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Consider this example command line session...

$ git --version
git version 2.19.0.windows.1    
$ echo "header" > ancestor.txt
$ cp ancestor.txt left.txt
$ cp ancestor.txt right.txt

At this point, I've made an ancestor file and started two "branches". Now I'll make a change to each one.

$ echo "on the left" >> left.txt
$ echo "on the right" >> right.txt

And another, with coincidentally identical lines.

$ echo "footer" >> left.txt
$ echo "footer" >> right.txt

Now I want to merge my two branches together using git merge-file.

$ git merge-file --union left.txt ancestor.txt right.txt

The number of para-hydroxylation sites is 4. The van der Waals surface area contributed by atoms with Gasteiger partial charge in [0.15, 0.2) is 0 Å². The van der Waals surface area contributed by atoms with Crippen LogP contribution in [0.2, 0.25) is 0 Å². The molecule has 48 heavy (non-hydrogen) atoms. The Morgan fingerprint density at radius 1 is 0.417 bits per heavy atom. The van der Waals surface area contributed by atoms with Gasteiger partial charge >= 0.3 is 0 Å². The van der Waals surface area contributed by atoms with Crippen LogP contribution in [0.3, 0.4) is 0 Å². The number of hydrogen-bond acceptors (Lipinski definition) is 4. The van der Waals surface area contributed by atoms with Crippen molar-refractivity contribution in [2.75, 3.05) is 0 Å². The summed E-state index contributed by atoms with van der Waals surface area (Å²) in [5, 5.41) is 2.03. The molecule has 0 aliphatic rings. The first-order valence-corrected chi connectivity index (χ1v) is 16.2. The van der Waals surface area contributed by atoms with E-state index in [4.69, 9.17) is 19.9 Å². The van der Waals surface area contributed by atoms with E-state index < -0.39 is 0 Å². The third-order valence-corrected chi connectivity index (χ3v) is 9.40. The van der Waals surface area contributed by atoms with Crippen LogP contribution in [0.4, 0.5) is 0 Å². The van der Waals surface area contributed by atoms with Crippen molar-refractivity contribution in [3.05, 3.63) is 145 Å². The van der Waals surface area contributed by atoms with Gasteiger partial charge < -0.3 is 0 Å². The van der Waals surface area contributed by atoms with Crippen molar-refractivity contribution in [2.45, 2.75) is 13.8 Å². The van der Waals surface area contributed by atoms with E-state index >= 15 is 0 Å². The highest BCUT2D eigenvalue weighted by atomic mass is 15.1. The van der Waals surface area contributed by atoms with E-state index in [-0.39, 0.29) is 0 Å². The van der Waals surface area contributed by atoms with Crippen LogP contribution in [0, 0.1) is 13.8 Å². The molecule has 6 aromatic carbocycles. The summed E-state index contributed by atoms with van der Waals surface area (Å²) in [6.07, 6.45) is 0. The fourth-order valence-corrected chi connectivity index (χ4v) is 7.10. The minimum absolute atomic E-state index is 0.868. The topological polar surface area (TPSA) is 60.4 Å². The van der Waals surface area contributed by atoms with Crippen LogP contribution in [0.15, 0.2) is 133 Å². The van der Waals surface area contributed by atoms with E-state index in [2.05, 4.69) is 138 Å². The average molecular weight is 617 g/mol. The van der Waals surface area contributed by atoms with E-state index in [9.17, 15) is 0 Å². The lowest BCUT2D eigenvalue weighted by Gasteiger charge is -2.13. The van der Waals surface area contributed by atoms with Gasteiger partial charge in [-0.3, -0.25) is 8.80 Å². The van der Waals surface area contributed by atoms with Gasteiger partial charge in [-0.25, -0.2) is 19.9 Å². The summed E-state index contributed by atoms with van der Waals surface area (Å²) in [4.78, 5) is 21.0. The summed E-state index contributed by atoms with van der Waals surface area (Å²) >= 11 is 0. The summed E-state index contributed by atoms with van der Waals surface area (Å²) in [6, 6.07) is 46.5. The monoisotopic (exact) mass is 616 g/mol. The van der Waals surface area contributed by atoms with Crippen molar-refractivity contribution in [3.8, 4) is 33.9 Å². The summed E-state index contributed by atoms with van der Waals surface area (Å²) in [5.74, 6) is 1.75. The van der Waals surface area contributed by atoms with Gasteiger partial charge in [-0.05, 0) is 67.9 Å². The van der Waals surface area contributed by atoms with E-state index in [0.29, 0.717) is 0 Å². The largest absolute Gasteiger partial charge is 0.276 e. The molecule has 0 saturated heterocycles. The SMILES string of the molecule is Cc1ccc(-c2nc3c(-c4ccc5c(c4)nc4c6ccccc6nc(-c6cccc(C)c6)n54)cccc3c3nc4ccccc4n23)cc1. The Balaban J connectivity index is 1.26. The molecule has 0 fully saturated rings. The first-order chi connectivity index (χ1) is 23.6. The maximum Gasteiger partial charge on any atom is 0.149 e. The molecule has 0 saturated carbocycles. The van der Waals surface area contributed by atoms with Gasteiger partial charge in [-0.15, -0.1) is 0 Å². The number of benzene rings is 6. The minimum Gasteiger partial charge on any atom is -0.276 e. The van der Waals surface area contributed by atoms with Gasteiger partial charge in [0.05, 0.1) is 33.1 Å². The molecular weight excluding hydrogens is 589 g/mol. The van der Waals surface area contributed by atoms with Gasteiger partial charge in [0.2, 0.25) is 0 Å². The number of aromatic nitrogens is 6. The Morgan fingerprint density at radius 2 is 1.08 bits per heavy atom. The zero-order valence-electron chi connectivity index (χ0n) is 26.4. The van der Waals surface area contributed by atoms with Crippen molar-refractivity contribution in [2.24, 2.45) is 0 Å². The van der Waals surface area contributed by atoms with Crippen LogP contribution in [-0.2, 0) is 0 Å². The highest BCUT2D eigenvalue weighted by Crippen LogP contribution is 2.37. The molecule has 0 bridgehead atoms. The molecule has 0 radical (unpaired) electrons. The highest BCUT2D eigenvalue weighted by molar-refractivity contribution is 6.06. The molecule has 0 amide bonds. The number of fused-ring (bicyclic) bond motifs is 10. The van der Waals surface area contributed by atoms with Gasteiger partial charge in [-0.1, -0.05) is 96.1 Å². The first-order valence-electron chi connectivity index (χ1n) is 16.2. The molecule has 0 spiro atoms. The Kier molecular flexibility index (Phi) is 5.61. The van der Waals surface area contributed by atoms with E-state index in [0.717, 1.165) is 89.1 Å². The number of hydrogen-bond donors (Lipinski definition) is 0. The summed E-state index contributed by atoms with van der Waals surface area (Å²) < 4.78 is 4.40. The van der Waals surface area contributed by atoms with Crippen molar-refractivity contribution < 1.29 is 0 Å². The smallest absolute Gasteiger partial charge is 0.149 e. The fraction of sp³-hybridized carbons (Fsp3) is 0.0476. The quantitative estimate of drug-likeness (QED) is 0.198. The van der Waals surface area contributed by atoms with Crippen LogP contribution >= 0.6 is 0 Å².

$ cat left.txt
header
on the left
on the right
footer

There is only one "footer" line in the merge output. My expectation is that because each branch file has footer separately and the ancestor doesn't, I should get two "footer" lines in the merge, one from the left and one from the right. (I am only expecting one "header", because it is in the ancestor.)

If I repeat the experiment up to the git call, but replacing ancestor.txt with an empty file, I get exactly the same output. Even if I fill ancestor.txt with junk, I still get the same output.

Am I doing this wrong? Have I found a bug in git? Is the ancestor file redundant? What's going on?

  • Dear voters-to-close, is there a better SE site for this type of question please? – billpg Feb 20 at 15:32

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